We recently invented an amazing new game called 'V-Ball' as a means of engagement. 'V-Ball' was our response to a problem, posed to us by Aberdeen's Creative Learning Team, which challenged a primary school in the Mastrict area to engage parents in the education of their children and to strengthen the efficacy of their Parent Council.
An extract from the brief read as follows:
"The Mastrick area is a designated area for development. There are plans to offer a series of creative activities in the area in the new term. It is suggested providing a taster event at the fair involving children and parents working together in small groups, in a problem solving capacity. This would give parents an opportunity to involve their children in a different form of play and to gain confidence when working with other adults"
Our challenge as problem solvers and designers was to ensure that we could engage as many people, parents and children, in a fun activity within a short time period, that broke barriers, encouraged them to develop temporary interactions yet permanent connections with one another, promoted team work and problem solving and hopefully stimulate further interactions with the school.
Unsurprisingly, our solution is 'let's play!' Play allows individuals and groups to engage more deeply with their environment and with each other. Play leads to a better awareness of another’s situation, helps you to become more creative in solving problems and become more resilient. Participants of play are keener on sustaining relationships between themselves.
In the past we had developed problem solving skills and creativity, with Aberdeen Creative Learning, through engaging participants in building, making and inventing. However, these are time consuming and sometimes, to an extent, laborious - not ideal when there are bouncy castles, burgers, raffles and candy floss on the go.
No, we needed a fast, intense and embarrassing game to get blood pumping, brains ticking and ensure laughs a plenty. We needed something that kids would drag their parents to, yet never allow them to regret getting involved in. Something that parents could end up talking to, and laughing with, other parents about at the school gates. We needed a team game that made you feel silly!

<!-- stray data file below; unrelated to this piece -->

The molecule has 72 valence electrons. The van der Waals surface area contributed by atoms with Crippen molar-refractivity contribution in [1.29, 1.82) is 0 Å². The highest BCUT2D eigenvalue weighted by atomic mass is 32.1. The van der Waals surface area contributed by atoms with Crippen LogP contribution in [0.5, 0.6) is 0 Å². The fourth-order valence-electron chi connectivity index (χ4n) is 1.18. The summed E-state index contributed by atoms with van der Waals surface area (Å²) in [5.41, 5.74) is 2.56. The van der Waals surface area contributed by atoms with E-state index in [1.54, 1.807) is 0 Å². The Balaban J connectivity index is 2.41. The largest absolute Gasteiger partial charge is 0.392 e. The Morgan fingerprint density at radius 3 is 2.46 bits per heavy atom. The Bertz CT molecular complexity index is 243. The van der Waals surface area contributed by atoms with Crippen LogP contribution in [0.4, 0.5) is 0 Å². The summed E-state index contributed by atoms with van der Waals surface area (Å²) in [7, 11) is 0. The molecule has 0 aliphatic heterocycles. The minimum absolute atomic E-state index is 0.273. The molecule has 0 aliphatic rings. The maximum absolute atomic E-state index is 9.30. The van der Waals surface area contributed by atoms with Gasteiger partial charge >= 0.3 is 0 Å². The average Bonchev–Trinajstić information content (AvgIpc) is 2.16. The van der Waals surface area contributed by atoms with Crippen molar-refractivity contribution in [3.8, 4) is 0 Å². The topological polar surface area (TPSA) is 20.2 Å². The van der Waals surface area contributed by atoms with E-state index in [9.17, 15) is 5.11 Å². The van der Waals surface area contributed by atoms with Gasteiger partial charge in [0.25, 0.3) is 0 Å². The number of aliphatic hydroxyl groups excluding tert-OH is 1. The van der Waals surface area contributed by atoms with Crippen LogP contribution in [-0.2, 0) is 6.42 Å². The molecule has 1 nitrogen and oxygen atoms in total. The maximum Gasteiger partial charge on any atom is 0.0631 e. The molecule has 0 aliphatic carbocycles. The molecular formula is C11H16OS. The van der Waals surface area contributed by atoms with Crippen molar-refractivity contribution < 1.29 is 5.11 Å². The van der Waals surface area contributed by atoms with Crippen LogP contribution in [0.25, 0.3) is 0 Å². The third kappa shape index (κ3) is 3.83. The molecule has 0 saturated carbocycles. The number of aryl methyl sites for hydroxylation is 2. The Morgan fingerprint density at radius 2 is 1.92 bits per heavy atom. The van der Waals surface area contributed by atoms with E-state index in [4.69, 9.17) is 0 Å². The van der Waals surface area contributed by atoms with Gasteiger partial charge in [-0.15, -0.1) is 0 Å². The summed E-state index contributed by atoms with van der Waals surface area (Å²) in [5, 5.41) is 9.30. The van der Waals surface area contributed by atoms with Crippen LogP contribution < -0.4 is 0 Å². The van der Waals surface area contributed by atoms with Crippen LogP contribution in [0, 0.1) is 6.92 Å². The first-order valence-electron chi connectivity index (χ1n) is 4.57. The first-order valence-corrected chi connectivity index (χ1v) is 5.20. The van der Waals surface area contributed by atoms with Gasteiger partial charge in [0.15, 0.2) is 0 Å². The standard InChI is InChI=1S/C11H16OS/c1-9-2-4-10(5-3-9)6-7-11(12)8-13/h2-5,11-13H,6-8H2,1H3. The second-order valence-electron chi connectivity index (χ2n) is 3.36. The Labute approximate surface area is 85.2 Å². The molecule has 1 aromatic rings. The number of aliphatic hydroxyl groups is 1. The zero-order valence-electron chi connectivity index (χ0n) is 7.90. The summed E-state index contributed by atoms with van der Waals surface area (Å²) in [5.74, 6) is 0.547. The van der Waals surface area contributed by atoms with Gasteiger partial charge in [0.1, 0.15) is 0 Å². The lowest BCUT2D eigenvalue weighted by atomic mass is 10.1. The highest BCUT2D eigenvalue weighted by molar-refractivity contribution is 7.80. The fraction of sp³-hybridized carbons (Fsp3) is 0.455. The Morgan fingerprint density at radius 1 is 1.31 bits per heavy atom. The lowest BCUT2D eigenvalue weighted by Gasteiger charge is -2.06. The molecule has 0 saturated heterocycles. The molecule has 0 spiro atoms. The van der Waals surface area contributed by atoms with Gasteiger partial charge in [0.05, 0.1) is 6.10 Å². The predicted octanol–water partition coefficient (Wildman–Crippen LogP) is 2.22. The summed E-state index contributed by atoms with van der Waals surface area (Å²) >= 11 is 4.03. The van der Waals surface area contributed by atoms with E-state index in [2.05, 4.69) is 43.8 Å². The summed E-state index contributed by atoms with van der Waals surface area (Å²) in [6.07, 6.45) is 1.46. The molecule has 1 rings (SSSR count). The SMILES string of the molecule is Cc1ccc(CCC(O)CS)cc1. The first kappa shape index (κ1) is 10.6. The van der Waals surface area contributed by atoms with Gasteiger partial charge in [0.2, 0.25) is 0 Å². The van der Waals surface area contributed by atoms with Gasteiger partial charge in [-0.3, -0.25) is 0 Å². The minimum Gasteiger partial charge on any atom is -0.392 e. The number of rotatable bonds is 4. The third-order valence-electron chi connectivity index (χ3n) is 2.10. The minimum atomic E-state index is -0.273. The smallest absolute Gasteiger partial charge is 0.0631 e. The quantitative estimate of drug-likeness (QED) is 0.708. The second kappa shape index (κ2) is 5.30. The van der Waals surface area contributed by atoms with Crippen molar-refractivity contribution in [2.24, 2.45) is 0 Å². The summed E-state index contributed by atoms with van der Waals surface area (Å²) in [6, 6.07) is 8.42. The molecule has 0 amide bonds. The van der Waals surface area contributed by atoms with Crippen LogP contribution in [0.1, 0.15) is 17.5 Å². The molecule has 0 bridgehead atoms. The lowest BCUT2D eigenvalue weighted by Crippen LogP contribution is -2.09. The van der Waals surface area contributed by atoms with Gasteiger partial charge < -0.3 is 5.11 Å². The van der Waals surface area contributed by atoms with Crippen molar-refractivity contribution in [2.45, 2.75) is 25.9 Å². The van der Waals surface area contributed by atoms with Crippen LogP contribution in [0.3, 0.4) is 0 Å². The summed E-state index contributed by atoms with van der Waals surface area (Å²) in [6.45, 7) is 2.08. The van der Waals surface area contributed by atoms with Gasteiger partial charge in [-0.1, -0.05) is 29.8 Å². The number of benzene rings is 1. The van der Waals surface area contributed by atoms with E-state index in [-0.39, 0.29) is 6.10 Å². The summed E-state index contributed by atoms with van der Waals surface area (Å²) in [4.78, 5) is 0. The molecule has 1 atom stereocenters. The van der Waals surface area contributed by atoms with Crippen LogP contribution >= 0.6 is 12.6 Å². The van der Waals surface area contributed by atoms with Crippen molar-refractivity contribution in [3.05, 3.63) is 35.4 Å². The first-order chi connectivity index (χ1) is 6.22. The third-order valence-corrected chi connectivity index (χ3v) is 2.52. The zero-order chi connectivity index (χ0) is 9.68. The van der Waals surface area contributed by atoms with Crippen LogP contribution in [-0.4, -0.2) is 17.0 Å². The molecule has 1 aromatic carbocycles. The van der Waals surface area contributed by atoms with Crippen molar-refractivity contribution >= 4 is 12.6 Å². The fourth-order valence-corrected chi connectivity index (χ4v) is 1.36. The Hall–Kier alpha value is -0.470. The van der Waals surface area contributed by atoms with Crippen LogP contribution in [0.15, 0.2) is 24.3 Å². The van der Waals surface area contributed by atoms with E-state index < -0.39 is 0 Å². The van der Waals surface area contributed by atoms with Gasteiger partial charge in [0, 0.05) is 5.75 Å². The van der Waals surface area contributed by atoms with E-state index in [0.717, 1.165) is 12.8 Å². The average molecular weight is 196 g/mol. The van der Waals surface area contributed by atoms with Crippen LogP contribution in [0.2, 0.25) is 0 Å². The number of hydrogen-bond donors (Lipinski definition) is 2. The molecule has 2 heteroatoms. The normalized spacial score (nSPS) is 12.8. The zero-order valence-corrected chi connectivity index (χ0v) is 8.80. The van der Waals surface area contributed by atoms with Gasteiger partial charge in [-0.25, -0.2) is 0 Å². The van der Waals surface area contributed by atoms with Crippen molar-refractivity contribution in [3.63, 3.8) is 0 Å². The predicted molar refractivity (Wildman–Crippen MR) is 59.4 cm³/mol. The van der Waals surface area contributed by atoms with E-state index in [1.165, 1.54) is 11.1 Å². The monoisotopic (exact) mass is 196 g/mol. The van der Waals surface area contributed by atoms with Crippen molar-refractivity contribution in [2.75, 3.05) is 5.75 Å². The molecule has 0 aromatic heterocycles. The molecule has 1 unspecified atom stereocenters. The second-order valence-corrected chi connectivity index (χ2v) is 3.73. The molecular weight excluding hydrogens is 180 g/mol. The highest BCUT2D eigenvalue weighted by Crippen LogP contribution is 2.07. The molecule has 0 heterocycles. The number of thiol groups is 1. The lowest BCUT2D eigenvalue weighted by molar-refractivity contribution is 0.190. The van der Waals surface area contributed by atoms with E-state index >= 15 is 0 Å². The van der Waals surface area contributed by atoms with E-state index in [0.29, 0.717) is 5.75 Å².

Mobile Phone Tag @ Yamaguchi Centre for Arts and Media
One of our favourite common examples of this is Laser Tag, and with this in mind we remembered a very similar game which we witnessed in Japan which used cardboard screens and mobile phone cameras in a very similar way. But, we wanted something sillier, simpler, safer and much less prone to 'hardware malfunction'... The cry: "WHAT ABOUT VELCRO?!!...Do you remember that game? what was it?... Buttheads! "
V-ball in practice @ Muirfield Primary School
V-Ball (short for Velcro Ball) used 8 modified velcro hook vests and hats and 24 soft balls, to allow for two teams of four to battle it out for an intense five minute game within our cross laminated cardboard battlefield. We invented three 'games' called 'Free for All', 'Sudden Death' and 'Grenade' - we wanted to emulate the experience of selecting your game through a first person shooter video game - however, Free for All was the unanimous favourite!
Things got very competitive!
V-Ball was extremely popular, engaging parents, children and teachers of all ages. Our teams showed remarkable team spirit and competitive enthusiasm. As we went along rules were bent and broken, as our players began to problem solve and find loopholes in our very loosely defined rules. Those who were most creative and supportive of their teams began to dominate. However, due to it's popularity, our audiences and next players began to follow suit.
Although difficult to acheive, we always aim for our experiences to be inclusive. We were very encouraged to see mums and dads introducing themselves to their team mates and competing against other parents and children from nursery age right through primary school levels. We were especially happy to have been thanked by a mother whose son has autism. Those with an ASD (Autism Spectrum Disorder) can sometimes struggle to engage with activities but her son loved playing 'V-Ball' with his brothers and friends.
This is the power of play; The ability to unwittingly allow people to learn and develop. Develop confidence, new friends, skills, strengths, and memories... Plus, you get to laugh at people in silly hats!